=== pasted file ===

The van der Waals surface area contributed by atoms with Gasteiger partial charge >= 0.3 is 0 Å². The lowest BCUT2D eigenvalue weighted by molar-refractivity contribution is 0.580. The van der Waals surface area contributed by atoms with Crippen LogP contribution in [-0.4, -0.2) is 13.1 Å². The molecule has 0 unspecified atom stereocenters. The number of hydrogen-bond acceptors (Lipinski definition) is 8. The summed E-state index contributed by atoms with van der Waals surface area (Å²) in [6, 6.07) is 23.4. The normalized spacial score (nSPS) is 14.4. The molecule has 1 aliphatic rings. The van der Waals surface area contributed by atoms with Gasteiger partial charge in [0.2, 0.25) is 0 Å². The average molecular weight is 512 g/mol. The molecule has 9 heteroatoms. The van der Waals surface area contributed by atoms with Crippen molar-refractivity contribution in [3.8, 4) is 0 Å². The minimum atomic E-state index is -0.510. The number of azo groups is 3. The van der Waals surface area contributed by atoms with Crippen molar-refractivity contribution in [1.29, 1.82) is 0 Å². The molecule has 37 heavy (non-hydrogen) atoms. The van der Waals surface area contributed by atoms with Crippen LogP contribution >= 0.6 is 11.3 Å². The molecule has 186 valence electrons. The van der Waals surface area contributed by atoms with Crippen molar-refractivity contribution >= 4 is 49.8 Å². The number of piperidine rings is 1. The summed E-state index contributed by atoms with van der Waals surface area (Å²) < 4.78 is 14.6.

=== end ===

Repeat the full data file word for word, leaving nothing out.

The van der Waals surface area contributed by atoms with Gasteiger partial charge >= 0.3 is 0 Å². The lowest BCUT2D eigenvalue weighted by molar-refractivity contribution is 0.580. The van der Waals surface area contributed by atoms with Crippen LogP contribution in [-0.4, -0.2) is 13.1 Å². The molecule has 0 unspecified atom stereocenters. The number of hydrogen-bond acceptors (Lipinski definition) is 8. The summed E-state index contributed by atoms with van der Waals surface area (Å²) in [6, 6.07) is 23.4. The normalized spacial score (nSPS) is 14.4. The molecule has 1 aliphatic rings. The van der Waals surface area contributed by atoms with Gasteiger partial charge in [0.2, 0.25) is 0 Å². The average molecular weight is 512 g/mol. The molecule has 9 heteroatoms. The van der Waals surface area contributed by atoms with Crippen molar-refractivity contribution in [3.8, 4) is 0 Å². The minimum atomic E-state index is -0.510. The number of azo groups is 3. The van der Waals surface area contributed by atoms with Crippen molar-refractivity contribution in [1.29, 1.82) is 0 Å². The molecule has 37 heavy (non-hydrogen) atoms. The van der Waals surface area contributed by atoms with Crippen LogP contribution >= 0.6 is 11.3 Å². The molecule has 186 valence electrons. The van der Waals surface area contributed by atoms with Crippen molar-refractivity contribution >= 4 is 49.8 Å². The number of piperidine rings is 1. The summed E-state index contributed by atoms with van der Waals surface area (Å²) < 4.78 is 14.6.